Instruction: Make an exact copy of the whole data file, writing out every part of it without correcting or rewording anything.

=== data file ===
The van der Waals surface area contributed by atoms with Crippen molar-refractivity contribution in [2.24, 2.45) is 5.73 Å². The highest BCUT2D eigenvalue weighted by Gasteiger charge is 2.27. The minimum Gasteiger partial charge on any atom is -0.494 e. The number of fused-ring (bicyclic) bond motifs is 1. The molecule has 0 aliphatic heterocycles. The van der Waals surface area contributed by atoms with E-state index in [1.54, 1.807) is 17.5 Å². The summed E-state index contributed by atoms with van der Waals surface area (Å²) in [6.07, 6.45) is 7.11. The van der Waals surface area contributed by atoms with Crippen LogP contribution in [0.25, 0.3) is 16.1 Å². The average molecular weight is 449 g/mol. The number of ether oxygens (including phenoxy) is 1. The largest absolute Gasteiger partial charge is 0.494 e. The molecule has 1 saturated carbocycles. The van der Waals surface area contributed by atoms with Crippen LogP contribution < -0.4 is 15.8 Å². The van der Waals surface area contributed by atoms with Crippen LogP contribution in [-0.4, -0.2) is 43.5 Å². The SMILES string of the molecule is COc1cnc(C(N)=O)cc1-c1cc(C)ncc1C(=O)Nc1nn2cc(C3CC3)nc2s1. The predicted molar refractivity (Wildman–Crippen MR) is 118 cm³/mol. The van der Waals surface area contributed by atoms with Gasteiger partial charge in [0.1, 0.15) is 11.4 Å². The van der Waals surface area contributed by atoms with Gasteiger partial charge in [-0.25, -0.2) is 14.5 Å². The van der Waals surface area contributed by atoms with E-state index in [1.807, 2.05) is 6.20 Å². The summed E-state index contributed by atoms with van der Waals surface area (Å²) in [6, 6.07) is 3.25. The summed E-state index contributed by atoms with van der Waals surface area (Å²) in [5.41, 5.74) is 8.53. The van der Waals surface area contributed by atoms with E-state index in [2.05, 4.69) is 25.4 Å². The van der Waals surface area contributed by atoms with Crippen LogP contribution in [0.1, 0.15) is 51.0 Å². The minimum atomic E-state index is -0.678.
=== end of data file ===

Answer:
The van der Waals surface area contributed by atoms with Crippen molar-refractivity contribution in [2.24, 2.45) is 5.73 Å². The highest BCUT2D eigenvalue weighted by Gasteiger charge is 2.27. The minimum Gasteiger partial charge on any atom is -0.494 e. The number of fused-ring (bicyclic) bond motifs is 1. The molecule has 0 aliphatic heterocycles. The van der Waals surface area contributed by atoms with E-state index in [1.54, 1.807) is 17.5 Å². The summed E-state index contributed by atoms with van der Waals surface area (Å²) in [6.07, 6.45) is 7.11. The van der Waals surface area contributed by atoms with Crippen LogP contribution in [0.25, 0.3) is 16.1 Å². The average molecular weight is 449 g/mol. The number of ether oxygens (including phenoxy) is 1. The largest absolute Gasteiger partial charge is 0.494 e. The molecule has 1 saturated carbocycles. The van der Waals surface area contributed by atoms with Crippen LogP contribution < -0.4 is 15.8 Å². The van der Waals surface area contributed by atoms with Crippen LogP contribution in [-0.4, -0.2) is 43.5 Å². The SMILES string of the molecule is COc1cnc(C(N)=O)cc1-c1cc(C)ncc1C(=O)Nc1nn2cc(C3CC3)nc2s1. The predicted molar refractivity (Wildman–Crippen MR) is 118 cm³/mol. The van der Waals surface area contributed by atoms with Gasteiger partial charge in [0.1, 0.15) is 11.4 Å². The van der Waals surface area contributed by atoms with Gasteiger partial charge in [-0.25, -0.2) is 14.5 Å². The van der Waals surface area contributed by atoms with E-state index in [1.807, 2.05) is 6.20 Å². The summed E-state index contributed by atoms with van der Waals surface area (Å²) in [6, 6.07) is 3.25. The summed E-state index contributed by atoms with van der Waals surface area (Å²) in [5.41, 5.74) is 8.53. The van der Waals surface area contributed by atoms with E-state index in [2.05, 4.69) is 25.4 Å². The van der Waals surface area contributed by atoms with Crippen LogP contribution in [0.1, 0.15) is 51.0 Å². The minimum atomic E-state index is -0.678.